Peterson is just a season removed from carrying the ball 279 times for 1,266 yards and 10 touchdowns. The year before that, he had over 2,000 yards and 12 touchdowns. Last year, the Vikings' leading rusher was Matt Asiata, with 570 yards and a per-carry average of just 3.5 yards. Behind him was Jerick McKinnon, who had 538 yards with no touchdowns. Asiata, to his credit, had nine touchdowns and was a capable short-yardage back.
Teddy Bridgewater threw for just under 3,000 yards with 14 touchdowns and 12 interceptions as a rookie, but with Peterson available it's likely he'll focus more on protecting the football. The Vikings certainly plan to win games on the ground, and figure to be better than the 7-9 record they posted last year.
There were 12 Pro Bowls between Willis and Smith alone, and now they're gone. Smith was a three-time All-Pro player, and Willis made it six times. At this point, the 49ers are going with an inexperienced line to replace Smith, but NaVorro Bowman is the guy they have stepping up to replace Willis. Bowman is one of the best linebackers in the league, with two Pro Bowls and three All-Pro nominations himself, but he's coming off a major injury that forced him out of all of last season.
Harbaugh finished his 49ers career with a 44-19-1 record in the regular season. They won 13, 11 and 12 games in his first three seasons, and went to Super Bowl XLVII. But the 49ers still parted ways with him, and went with Tomsula, who had never been even a coordinator at the NFL level.
Who to watch
Jarryd Hayne: It's unclear how much playing time Hayne will see, as the 49ers are adamant that there is still ongoing competition on special teams, but if Hayne starts (as he should), then he'll be worth watching every time Minnesota goes to punt the football. Hayne is a natural returning punts, and it was the perfect place for him to be tried out after coming over from Australia's Rugby League this offseason. If the 49ers let him, Hayne can become a big-play returner, so keep an eye out for No. 38 on Monday.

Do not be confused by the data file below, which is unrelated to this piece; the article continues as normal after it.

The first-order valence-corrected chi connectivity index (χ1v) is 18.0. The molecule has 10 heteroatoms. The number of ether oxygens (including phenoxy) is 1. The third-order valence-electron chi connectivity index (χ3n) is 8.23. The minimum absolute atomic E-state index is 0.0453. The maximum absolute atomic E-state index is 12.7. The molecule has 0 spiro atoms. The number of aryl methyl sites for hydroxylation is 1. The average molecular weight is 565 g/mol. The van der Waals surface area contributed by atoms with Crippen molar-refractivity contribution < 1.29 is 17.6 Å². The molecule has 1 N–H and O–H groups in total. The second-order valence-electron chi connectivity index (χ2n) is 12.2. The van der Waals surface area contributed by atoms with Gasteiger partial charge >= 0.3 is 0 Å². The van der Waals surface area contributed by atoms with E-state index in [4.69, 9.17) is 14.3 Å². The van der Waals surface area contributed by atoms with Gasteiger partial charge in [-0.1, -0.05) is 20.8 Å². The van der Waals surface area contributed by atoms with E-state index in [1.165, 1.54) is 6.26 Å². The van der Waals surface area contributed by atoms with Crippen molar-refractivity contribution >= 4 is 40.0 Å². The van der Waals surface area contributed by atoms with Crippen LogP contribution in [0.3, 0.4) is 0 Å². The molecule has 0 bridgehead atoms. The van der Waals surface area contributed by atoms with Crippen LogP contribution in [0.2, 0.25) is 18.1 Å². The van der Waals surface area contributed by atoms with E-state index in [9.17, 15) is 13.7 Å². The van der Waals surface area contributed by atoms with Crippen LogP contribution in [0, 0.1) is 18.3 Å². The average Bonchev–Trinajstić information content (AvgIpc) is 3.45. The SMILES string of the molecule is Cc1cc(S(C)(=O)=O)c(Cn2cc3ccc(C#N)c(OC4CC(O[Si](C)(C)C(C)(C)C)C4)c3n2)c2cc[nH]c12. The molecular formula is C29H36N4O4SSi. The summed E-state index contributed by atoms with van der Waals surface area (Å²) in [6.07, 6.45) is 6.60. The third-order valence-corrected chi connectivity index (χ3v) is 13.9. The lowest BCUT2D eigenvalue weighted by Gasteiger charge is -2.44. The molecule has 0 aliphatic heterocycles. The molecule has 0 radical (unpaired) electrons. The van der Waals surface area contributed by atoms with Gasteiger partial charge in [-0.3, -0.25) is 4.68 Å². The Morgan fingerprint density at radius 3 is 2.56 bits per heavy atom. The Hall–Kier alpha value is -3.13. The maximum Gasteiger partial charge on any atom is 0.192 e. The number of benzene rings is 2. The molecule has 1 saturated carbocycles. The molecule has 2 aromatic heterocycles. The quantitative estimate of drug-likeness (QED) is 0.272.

Adrian Peterson: Alright, so maybe this was the easy pick but seriously, every single person watching this game has to be interested in whatever it is Peterson does on Monday. As noted above, he'll have his hands full with a 49ers defensive front well-equipped to handle him, and San Francisco has performed well against him in the past, but Peterson is still Peterson. Finding the balance between being rusty and being fresh after the huge workload of the preceding seasons, Peterson going either way on Monday wouldn't be surprising.
How to watch:
When: 10:15 p.m. ET
Where: Levi's Stadium, Santa Clara, Calif.
Commentators: Chris Berman, Trent Dilfer
Five of SB Nation's experts think the Vikings have this one, with Danny Kelly and David Fucillo being the primary dissenters.
The 49ers opened as 4.5-point favorites, but the line quickly shifted in the other direction when money came in on Minnesota, and you can find them favored by as much as a field goal, according to OddsShark. Over at CBS Sports, only one of the eight feels like the 49ers can win this game, while ESPN's 13 experts weren't exactly split themselves -- 11 of the 13 picked Minnesota to win it.